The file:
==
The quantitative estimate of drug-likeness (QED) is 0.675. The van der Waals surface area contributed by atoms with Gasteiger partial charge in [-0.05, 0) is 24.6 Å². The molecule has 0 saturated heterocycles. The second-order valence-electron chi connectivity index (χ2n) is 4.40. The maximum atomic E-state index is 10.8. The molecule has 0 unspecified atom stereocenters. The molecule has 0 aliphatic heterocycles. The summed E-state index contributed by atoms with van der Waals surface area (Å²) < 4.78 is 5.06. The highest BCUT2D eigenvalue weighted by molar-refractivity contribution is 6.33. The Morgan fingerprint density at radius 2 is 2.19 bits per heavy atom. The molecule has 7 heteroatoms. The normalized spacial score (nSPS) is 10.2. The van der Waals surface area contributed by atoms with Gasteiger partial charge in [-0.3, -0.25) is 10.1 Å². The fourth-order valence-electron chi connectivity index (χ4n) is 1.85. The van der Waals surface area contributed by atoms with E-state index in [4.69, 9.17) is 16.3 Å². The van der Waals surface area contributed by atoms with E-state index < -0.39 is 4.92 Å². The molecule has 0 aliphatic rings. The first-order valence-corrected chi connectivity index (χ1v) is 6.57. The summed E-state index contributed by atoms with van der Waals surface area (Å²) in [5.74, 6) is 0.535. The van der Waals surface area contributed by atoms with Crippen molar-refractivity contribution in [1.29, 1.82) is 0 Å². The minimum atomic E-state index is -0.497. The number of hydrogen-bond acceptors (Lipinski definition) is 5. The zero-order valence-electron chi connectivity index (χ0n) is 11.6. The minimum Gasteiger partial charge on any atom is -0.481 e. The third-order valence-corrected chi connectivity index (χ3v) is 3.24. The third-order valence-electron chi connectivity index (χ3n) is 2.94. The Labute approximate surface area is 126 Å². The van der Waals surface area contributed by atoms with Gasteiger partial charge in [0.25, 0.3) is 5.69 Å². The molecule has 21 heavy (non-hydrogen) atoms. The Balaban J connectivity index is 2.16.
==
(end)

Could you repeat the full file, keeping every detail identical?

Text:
The quantitative estimate of drug-likeness (QED) is 0.675. The van der Waals surface area contributed by atoms with Gasteiger partial charge in [-0.05, 0) is 24.6 Å². The molecule has 0 saturated heterocycles. The second-order valence-electron chi connectivity index (χ2n) is 4.40. The maximum atomic E-state index is 10.8. The molecule has 0 unspecified atom stereocenters. The molecule has 0 aliphatic heterocycles. The summed E-state index contributed by atoms with van der Waals surface area (Å²) < 4.78 is 5.06. The highest BCUT2D eigenvalue weighted by molar-refractivity contribution is 6.33. The Morgan fingerprint density at radius 2 is 2.19 bits per heavy atom. The molecule has 7 heteroatoms. The normalized spacial score (nSPS) is 10.2. The van der Waals surface area contributed by atoms with Gasteiger partial charge in [-0.3, -0.25) is 10.1 Å². The fourth-order valence-electron chi connectivity index (χ4n) is 1.85. The van der Waals surface area contributed by atoms with E-state index in [4.69, 9.17) is 16.3 Å². The van der Waals surface area contributed by atoms with E-state index < -0.39 is 4.92 Å². The molecule has 0 aliphatic rings. The first-order valence-corrected chi connectivity index (χ1v) is 6.57. The summed E-state index contributed by atoms with van der Waals surface area (Å²) in [5.74, 6) is 0.535. The van der Waals surface area contributed by atoms with Crippen molar-refractivity contribution in [1.29, 1.82) is 0 Å². The minimum atomic E-state index is -0.497. The number of hydrogen-bond acceptors (Lipinski definition) is 5. The zero-order valence-electron chi connectivity index (χ0n) is 11.6. The minimum Gasteiger partial charge on any atom is -0.481 e. The third-order valence-corrected chi connectivity index (χ3v) is 3.24. The third-order valence-electron chi connectivity index (χ3n) is 2.94. The Labute approximate surface area is 126 Å². The van der Waals surface area contributed by atoms with Gasteiger partial charge in [0.25, 0.3) is 5.69 Å². The molecule has 21 heavy (non-hydrogen) atoms. The Balaban J connectivity index is 2.16.